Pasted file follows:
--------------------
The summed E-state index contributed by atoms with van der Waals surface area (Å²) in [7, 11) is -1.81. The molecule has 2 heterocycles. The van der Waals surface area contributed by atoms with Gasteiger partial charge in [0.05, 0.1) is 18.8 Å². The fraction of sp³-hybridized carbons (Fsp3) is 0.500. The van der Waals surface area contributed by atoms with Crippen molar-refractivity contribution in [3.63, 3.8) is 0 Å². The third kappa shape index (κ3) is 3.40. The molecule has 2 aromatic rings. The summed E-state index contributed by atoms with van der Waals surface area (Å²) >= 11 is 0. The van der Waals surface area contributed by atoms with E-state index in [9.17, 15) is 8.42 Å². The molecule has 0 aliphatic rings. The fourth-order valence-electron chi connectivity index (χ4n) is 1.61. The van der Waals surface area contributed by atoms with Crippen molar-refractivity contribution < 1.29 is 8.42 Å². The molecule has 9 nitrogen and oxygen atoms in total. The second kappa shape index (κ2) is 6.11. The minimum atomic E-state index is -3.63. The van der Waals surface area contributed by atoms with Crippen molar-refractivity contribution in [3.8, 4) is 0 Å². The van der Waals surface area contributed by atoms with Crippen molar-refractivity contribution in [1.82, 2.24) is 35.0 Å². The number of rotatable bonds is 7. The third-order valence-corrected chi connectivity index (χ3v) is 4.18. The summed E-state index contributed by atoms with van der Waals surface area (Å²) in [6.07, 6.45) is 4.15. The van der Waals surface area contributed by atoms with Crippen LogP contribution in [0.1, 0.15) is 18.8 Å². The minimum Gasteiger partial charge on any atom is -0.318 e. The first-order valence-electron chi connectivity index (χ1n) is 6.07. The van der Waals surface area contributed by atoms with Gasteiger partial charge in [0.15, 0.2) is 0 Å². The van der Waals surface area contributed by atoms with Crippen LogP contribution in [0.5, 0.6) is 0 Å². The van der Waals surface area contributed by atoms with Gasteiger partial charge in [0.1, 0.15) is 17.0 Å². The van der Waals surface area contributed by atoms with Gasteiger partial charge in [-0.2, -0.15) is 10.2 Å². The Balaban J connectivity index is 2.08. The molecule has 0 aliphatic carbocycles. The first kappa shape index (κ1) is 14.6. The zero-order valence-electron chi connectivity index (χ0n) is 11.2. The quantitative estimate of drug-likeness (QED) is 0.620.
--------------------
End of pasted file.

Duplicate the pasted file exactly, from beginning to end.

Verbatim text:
The summed E-state index contributed by atoms with van der Waals surface area (Å²) in [7, 11) is -1.81. The molecule has 2 heterocycles. The van der Waals surface area contributed by atoms with Gasteiger partial charge in [0.05, 0.1) is 18.8 Å². The fraction of sp³-hybridized carbons (Fsp3) is 0.500. The van der Waals surface area contributed by atoms with Crippen molar-refractivity contribution in [3.63, 3.8) is 0 Å². The third kappa shape index (κ3) is 3.40. The molecule has 2 aromatic rings. The summed E-state index contributed by atoms with van der Waals surface area (Å²) >= 11 is 0. The van der Waals surface area contributed by atoms with E-state index in [9.17, 15) is 8.42 Å². The molecule has 0 aliphatic rings. The fourth-order valence-electron chi connectivity index (χ4n) is 1.61. The van der Waals surface area contributed by atoms with Crippen molar-refractivity contribution < 1.29 is 8.42 Å². The molecule has 9 nitrogen and oxygen atoms in total. The second kappa shape index (κ2) is 6.11. The minimum atomic E-state index is -3.63. The van der Waals surface area contributed by atoms with Crippen molar-refractivity contribution in [3.8, 4) is 0 Å². The van der Waals surface area contributed by atoms with Crippen molar-refractivity contribution in [1.82, 2.24) is 35.0 Å². The number of rotatable bonds is 7. The third-order valence-corrected chi connectivity index (χ3v) is 4.18. The summed E-state index contributed by atoms with van der Waals surface area (Å²) in [6.07, 6.45) is 4.15. The van der Waals surface area contributed by atoms with Crippen LogP contribution in [0.1, 0.15) is 18.8 Å². The minimum Gasteiger partial charge on any atom is -0.318 e. The first-order valence-electron chi connectivity index (χ1n) is 6.07. The van der Waals surface area contributed by atoms with Gasteiger partial charge in [0.15, 0.2) is 0 Å². The van der Waals surface area contributed by atoms with Crippen LogP contribution in [0.5, 0.6) is 0 Å². The van der Waals surface area contributed by atoms with Gasteiger partial charge in [0.1, 0.15) is 17.0 Å². The van der Waals surface area contributed by atoms with Gasteiger partial charge in [-0.2, -0.15) is 10.2 Å². The Balaban J connectivity index is 2.08. The molecule has 0 aliphatic carbocycles. The first kappa shape index (κ1) is 14.6. The zero-order valence-electron chi connectivity index (χ0n) is 11.2. The quantitative estimate of drug-likeness (QED) is 0.620.